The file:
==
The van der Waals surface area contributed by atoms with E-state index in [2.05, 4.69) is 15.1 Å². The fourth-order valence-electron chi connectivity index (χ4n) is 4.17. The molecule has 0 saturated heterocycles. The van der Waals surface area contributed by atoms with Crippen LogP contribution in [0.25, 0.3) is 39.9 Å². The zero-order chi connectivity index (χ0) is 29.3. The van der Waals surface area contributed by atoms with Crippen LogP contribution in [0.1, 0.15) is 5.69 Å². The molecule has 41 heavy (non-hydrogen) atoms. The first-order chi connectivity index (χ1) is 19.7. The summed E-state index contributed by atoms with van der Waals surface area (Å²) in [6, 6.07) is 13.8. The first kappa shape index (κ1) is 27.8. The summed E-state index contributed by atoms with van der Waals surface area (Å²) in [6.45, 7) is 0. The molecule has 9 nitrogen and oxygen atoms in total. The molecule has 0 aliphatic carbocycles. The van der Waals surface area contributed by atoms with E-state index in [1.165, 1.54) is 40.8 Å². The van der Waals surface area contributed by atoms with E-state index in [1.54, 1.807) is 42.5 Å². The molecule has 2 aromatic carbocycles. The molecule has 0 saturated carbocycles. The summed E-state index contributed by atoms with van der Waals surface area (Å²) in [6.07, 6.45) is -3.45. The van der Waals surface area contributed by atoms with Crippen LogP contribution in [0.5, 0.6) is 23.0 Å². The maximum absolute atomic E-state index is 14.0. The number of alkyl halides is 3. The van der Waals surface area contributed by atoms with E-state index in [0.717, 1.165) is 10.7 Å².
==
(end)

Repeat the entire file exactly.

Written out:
The van der Waals surface area contributed by atoms with E-state index in [2.05, 4.69) is 15.1 Å². The fourth-order valence-electron chi connectivity index (χ4n) is 4.17. The molecule has 0 saturated heterocycles. The van der Waals surface area contributed by atoms with Crippen LogP contribution in [0.25, 0.3) is 39.9 Å². The zero-order chi connectivity index (χ0) is 29.3. The van der Waals surface area contributed by atoms with Crippen LogP contribution in [0.1, 0.15) is 5.69 Å². The molecule has 41 heavy (non-hydrogen) atoms. The first-order chi connectivity index (χ1) is 19.7. The summed E-state index contributed by atoms with van der Waals surface area (Å²) in [6, 6.07) is 13.8. The first kappa shape index (κ1) is 27.8. The summed E-state index contributed by atoms with van der Waals surface area (Å²) in [6.45, 7) is 0. The molecule has 9 nitrogen and oxygen atoms in total. The molecule has 0 aliphatic carbocycles. The van der Waals surface area contributed by atoms with E-state index in [1.165, 1.54) is 40.8 Å². The van der Waals surface area contributed by atoms with E-state index in [1.54, 1.807) is 42.5 Å². The molecule has 2 aromatic carbocycles. The molecule has 0 saturated carbocycles. The summed E-state index contributed by atoms with van der Waals surface area (Å²) in [6.07, 6.45) is -3.45. The van der Waals surface area contributed by atoms with Crippen LogP contribution in [0.5, 0.6) is 23.0 Å². The maximum absolute atomic E-state index is 14.0. The number of alkyl halides is 3. The van der Waals surface area contributed by atoms with E-state index in [0.717, 1.165) is 10.7 Å².